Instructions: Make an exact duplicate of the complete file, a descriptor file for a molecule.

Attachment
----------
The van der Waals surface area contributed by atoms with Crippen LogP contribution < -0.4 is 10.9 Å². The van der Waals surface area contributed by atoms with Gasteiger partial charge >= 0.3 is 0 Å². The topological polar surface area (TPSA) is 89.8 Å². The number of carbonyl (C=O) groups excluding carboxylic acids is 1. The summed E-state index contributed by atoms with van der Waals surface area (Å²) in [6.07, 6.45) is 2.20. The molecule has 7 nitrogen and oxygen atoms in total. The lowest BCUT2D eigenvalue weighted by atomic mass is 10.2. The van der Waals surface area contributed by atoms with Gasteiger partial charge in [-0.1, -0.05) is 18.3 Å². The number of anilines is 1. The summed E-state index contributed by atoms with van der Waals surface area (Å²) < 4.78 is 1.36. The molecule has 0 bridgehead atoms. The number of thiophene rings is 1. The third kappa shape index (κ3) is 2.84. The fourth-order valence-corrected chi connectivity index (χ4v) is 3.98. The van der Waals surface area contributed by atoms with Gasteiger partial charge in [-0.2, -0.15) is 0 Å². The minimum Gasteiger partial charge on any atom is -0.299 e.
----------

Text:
The van der Waals surface area contributed by atoms with Crippen LogP contribution < -0.4 is 10.9 Å². The van der Waals surface area contributed by atoms with Gasteiger partial charge >= 0.3 is 0 Å². The topological polar surface area (TPSA) is 89.8 Å². The number of carbonyl (C=O) groups excluding carboxylic acids is 1. The summed E-state index contributed by atoms with van der Waals surface area (Å²) in [6.07, 6.45) is 2.20. The molecule has 7 nitrogen and oxygen atoms in total. The lowest BCUT2D eigenvalue weighted by atomic mass is 10.2. The van der Waals surface area contributed by atoms with Gasteiger partial charge in [-0.1, -0.05) is 18.3 Å². The number of anilines is 1. The summed E-state index contributed by atoms with van der Waals surface area (Å²) < 4.78 is 1.36. The molecule has 0 bridgehead atoms. The number of thiophene rings is 1. The third kappa shape index (κ3) is 2.84. The fourth-order valence-corrected chi connectivity index (χ4v) is 3.98. The van der Waals surface area contributed by atoms with Gasteiger partial charge in [-0.2, -0.15) is 0 Å². The minimum Gasteiger partial charge on any atom is -0.299 e.